Other signs include the manipulator’s peculiar behavior.
1. Insecurities coming up
Manipulative tactics often use your insecurities against you. When you are in an emotionally manipulative equation, you may realize that your insecurities are coming up more frequently than normal.
The most basic example here is ads put out by beauty brands. Whether it is a video ad or print, you may notice that your deepest insecurities are the center of the ad.
This could be your acne, your weight, your financial position or even your lifestyle choices.
They rely on you feeling bad about your insecurity and turn to them for a solution. This increases their sales through simple yet effective emotional manipulation.
However, for the people at large, it is a reminder of the insecurities they live with every day.
2. Questioning the reality
As you saw before, gaslighting is a common emotionally manipulative tactic. Through gaslighting, a manipulative person can make you alter your version of reality.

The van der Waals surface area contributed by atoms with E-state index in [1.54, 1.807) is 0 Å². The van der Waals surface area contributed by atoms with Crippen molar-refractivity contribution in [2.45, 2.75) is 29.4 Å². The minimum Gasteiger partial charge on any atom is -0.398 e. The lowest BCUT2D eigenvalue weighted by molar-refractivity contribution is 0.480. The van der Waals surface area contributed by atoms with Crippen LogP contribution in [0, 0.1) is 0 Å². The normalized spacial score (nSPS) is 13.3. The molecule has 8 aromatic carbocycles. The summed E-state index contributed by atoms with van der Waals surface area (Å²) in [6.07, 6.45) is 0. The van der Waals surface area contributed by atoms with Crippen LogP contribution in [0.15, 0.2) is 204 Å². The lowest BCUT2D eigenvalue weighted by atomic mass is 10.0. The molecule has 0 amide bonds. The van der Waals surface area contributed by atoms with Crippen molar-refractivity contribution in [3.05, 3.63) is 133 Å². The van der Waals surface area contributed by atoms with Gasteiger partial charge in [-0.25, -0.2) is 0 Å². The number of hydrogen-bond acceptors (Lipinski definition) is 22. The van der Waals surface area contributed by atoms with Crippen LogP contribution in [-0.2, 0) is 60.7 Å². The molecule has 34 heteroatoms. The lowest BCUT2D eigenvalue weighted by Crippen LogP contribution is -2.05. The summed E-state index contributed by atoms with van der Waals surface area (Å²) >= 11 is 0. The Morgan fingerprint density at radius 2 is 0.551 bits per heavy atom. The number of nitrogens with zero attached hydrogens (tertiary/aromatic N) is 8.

This means that you start questioning whether you had the right idea to begin with.
Gaslighting is sometimes a subtle form of manipulation that is perhaps all around us. We may feel like our own thoughts or concerns are too crazy and therefore not valid.
For example, when you tell your boss how you feel about your workload.
If they respond with something along the lines of, ‘You know the demands of the industry you are in,’ or ‘You don’t work half as much as I did in your time,’ it is gaslighting.
This is a sign that the manipulator is trying to establish power over you by changing your own concerns about what is happening.
It is a sign to watch out for because when you don’t stop it, the manipulator can continue to mess with your mind.
3. Recruiting other people
When you are fighting with your partner or a friend or family member, the fight is between you two.
The only person you should expect to deal with is just them. That is an equal fight and is expected in most relations.